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A helicopter view of Lake #222 at the Experimental Lakes Area in northwestern Ontario, near Kenora.

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Microscopic silver particles that are added as an antimicrobial agent to athletic clothing, condoms and yoga mats, among many other products, have been shown to harm fish and freshwater ecosystems when released in quantities that are similar to what is thought to be emerging from wastewater plants across Canada.

Researchers who laced a Northern Ontario lake with the material, known as nanosilver, as part of a multiyear experiment, say the adverse effects they measured in two species of fish were significant enough, both individually and at the population level, to warrant including the unregulated substance as part of Canada’s water safety guidelines for the metal.

“We found effects right down to the cellular level,” said Lauren Hayhurst, a fisheries biologist at the Experimental Lakes Area, near Kenora, Ont., where the work was conducted.

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Ms. Hayhurst said that soon after nanosilver was added to a small lake at the research facility in 2014 and 2015, the yellow perch she and her colleagues examined were found to be accumulating the tiny metallic particles, primarily in their gills. The fish were then shown to experience a chemical imbalance in their cells know as oxidative stress, which made them more lethargic and less able to feed. Their populations also shrank and shifted to deeper waters. Northern pike, which eat the perch, were also affected, showing accumulations of silver in their livers which persisted another four years after the experiment was completed.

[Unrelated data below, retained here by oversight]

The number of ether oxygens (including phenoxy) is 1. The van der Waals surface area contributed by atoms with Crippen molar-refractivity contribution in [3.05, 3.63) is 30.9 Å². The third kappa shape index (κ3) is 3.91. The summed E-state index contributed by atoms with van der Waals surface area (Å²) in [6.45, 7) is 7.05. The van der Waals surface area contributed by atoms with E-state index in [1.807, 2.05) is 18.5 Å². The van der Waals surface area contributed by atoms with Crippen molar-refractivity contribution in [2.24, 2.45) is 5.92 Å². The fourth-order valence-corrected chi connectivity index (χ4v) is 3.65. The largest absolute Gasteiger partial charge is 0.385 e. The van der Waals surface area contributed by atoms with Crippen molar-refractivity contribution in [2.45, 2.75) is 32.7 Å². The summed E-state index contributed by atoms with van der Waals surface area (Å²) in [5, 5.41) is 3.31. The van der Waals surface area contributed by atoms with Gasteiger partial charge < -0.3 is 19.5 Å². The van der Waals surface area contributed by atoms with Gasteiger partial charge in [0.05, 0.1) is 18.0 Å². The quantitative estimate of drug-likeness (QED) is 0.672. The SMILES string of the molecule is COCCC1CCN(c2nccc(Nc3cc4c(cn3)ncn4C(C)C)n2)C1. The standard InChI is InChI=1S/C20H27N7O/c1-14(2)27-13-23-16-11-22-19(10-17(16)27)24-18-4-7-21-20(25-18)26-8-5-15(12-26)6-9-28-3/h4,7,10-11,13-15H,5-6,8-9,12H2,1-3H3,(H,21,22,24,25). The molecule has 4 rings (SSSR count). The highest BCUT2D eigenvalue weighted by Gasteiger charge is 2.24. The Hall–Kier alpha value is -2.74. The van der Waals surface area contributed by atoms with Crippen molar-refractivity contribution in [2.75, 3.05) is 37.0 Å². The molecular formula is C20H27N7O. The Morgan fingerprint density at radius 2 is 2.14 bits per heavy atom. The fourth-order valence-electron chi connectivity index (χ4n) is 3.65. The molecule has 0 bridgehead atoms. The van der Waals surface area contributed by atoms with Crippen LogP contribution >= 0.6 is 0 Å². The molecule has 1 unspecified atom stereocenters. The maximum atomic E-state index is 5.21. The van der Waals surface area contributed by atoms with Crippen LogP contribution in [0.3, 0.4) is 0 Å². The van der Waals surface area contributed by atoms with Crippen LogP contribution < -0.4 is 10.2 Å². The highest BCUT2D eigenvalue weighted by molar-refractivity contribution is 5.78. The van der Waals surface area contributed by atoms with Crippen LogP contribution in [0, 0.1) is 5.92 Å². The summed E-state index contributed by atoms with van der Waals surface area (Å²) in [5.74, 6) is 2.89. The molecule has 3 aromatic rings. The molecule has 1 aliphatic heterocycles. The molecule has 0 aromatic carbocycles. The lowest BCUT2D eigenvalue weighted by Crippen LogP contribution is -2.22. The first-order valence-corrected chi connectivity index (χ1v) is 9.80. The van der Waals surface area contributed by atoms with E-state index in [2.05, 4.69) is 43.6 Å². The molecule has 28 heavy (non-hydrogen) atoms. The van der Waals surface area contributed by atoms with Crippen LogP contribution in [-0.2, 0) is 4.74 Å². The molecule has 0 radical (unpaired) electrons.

An underwater photograph of nanosilver as it is pumped into lake water, forming a cloudy grey plume.

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In total, 15 kilograms of finely milled silver were used by the experiment, and suspended in a diluted solution that researchers repeatedly carried through the bush in 80-pound backpacks to pump into the 16-hectare lake used for the study.

While the amounts of nanosilver in the lake water were at the parts-per-billion level, the quantities that turned up in the fish were approximately one thousand times higher. The study did not look at the effects of nanosilver on human health.

Chris Metcalfe, director of the Institute for Watershed Science at Trent University in Peterborough, Ont., and a senior author on the study said that one of the key findings of the study includes the demonstration that nanosilver is mobile in the environment and does not simply sink to the lake bottom once it is released. The other is that entire fish populations can be influenced by its presence.

Nanosilver appears near the surface of the lake during its application.

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However, the findings do not point to an effect that is more severe or substantially different from that of silver in its natural, or ionic form. This suggests nanosilver does not need to be regulated as a separate material but should instead be considered as part of the total silver load on a freshwater ecosystem. The Canadian water quality guideline for silver in freshwater is set at 0.25 micrograms per litre (equivalent to 0.25 parts per billion) but the guideline does not currently include nanosilver.